The MoSCoW method (also known as MoSCoW prioritization or MoSCoW analysis) is a prioritization technique to reach a common understanding with stakeholders on the importance they place on the delivery of each requirement. The term MoSCoW itself is an acronym derived from the first letter of each of four prioritization categories as shown in the Figure below:

MoSCoW Method template

Must (Mo) – The requirements that are critical and must be applied to a product as a matter of priority. Even if one of them is not taken into account, the release is considered to be unfulfilled.

Should (S) – Requirements important but not critical for the release. Such requirements are not very sensitive to time.

Could (Co) – Desirable but not mandatory requirements for your release. These are usually low-cost improvements for the product.

Would (W) – These are considered the least critical or may not correspond to the product strategy at all. They can be ignored and be revised for future releases.

Note That

The interstitial characters “o” added to make the word “MoSCoW” pronounceable. While the characters “o” are usually in lower-case to indicate that they do not stand for anything, through the all-capitals MOSCOW is also used.

MoSCoW is often used with timeboxing, where a deadline is fixed so that the focus must be on the most important requirements, and as such is a technique commonly used in agile software development approaches such as Scrum and DSDM.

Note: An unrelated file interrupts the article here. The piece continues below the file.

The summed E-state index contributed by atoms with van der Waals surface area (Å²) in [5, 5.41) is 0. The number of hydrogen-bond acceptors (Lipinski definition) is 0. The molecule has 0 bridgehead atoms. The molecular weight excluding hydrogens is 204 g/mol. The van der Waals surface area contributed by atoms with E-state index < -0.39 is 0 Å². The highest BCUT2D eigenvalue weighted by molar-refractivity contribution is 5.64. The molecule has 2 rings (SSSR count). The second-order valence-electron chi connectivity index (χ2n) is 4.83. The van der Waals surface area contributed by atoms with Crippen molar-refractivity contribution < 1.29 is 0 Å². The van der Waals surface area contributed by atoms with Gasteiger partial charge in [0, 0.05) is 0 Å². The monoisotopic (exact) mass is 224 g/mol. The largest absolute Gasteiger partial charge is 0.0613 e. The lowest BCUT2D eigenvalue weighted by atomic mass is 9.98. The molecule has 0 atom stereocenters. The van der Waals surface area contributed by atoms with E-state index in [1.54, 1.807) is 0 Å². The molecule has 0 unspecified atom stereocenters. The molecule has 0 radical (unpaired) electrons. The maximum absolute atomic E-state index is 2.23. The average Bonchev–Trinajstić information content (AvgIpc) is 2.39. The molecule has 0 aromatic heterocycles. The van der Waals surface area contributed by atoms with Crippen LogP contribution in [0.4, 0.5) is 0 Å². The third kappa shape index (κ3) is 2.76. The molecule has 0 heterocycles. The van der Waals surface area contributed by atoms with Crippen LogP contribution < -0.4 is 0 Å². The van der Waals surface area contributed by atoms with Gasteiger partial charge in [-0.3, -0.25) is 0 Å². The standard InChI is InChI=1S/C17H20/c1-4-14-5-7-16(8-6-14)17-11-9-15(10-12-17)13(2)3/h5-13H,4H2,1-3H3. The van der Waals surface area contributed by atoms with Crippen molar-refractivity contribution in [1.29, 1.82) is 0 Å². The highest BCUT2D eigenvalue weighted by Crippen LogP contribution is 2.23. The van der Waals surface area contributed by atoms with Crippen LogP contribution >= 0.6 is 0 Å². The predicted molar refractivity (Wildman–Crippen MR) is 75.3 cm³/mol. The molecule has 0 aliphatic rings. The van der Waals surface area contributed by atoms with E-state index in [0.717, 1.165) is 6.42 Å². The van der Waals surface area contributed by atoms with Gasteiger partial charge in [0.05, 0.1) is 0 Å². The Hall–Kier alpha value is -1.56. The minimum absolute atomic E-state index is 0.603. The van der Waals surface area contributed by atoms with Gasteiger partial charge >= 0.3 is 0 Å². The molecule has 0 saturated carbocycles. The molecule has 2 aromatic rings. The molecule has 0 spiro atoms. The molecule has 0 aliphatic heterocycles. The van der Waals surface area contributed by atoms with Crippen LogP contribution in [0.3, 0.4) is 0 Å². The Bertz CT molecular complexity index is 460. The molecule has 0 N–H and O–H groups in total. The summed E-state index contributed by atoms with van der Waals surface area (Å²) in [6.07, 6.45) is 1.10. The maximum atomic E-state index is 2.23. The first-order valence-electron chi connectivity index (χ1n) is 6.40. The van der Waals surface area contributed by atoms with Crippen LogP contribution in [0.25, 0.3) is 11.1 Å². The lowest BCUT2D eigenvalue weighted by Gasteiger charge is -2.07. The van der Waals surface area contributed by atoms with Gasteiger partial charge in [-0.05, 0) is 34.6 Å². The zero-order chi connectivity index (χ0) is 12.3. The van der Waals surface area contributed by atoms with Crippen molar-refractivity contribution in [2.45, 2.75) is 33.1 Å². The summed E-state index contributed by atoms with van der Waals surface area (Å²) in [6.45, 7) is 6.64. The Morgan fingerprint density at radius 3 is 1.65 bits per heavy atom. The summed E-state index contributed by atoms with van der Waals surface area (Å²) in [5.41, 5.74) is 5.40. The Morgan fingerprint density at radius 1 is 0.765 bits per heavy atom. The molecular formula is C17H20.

MoSCoW Example

Take a human body as a hypothetic example:

  • Must– a heart is “must”. Without it, there is no live organism. What is a must in your application?
  • Should– a hand is “should”. Without it is hard. But you can survive even without hand. Well, in most cases.
  • Could– hair is “could”. It is fine to have them, you even look nicer, but you will survive without them
  • Won’t – unnecessary waste. Btw, is there anything “won’t” in a body? (Probably, it might be your appendix?)

Prioritizing Product Backlog Using the MoSCoW Method

The Product Owner is responsible for getting the Product Backlog ready and prioritizing the items in the Product Backlog. Prioritization is one of the most important aspects of any form of development work because choosing the right thing to do allows you to maximize the value delivered in a Sprint. The Product Backlog items should be ordered in such a way that the requirements with maximum business value would be completed first and empowers a team to move in a uniform direction towards a common goal.

Prioritizing product backlog using MoSCoW Method

Prioritization Criteria

When performing the prioritization of your product backlog items at the sprint planning session, here is a list of criteria to be considered for your decisions.

  • High customer value
  • High benefit to the business
  • Easy to be implemented
  • High Risk
  • High cost if not implemented as soon as possible
  • Dependencies between items
  • Contribute most to the next Sprint goal?